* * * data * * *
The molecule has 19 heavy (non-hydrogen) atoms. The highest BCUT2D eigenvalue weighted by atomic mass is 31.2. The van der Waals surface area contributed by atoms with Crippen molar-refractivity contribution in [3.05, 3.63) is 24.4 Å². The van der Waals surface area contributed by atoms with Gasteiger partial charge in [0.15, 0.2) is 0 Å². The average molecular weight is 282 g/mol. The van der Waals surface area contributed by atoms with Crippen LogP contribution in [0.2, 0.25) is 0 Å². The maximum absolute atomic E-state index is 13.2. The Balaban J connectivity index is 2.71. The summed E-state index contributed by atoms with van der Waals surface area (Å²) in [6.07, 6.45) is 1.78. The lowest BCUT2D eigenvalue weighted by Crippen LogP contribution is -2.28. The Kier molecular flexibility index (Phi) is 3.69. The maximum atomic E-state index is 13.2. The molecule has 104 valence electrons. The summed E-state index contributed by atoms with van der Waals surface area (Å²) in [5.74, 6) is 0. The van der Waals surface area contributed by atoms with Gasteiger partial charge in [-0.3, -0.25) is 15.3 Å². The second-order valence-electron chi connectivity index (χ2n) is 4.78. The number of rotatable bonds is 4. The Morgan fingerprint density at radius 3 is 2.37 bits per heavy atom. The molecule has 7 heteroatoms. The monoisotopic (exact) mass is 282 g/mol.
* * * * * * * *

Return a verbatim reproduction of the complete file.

The molecule has 19 heavy (non-hydrogen) atoms. The highest BCUT2D eigenvalue weighted by atomic mass is 31.2. The van der Waals surface area contributed by atoms with Crippen molar-refractivity contribution in [3.05, 3.63) is 24.4 Å². The van der Waals surface area contributed by atoms with Gasteiger partial charge in [0.15, 0.2) is 0 Å². The average molecular weight is 282 g/mol. The van der Waals surface area contributed by atoms with Crippen LogP contribution in [0.2, 0.25) is 0 Å². The maximum absolute atomic E-state index is 13.2. The Balaban J connectivity index is 2.71. The summed E-state index contributed by atoms with van der Waals surface area (Å²) in [6.07, 6.45) is 1.78. The lowest BCUT2D eigenvalue weighted by Crippen LogP contribution is -2.28. The Kier molecular flexibility index (Phi) is 3.69. The maximum atomic E-state index is 13.2. The molecule has 104 valence electrons. The summed E-state index contributed by atoms with van der Waals surface area (Å²) in [5.74, 6) is 0. The van der Waals surface area contributed by atoms with Gasteiger partial charge in [-0.3, -0.25) is 15.3 Å². The second-order valence-electron chi connectivity index (χ2n) is 4.78. The number of rotatable bonds is 4. The Morgan fingerprint density at radius 3 is 2.37 bits per heavy atom. The molecule has 7 heteroatoms. The monoisotopic (exact) mass is 282 g/mol.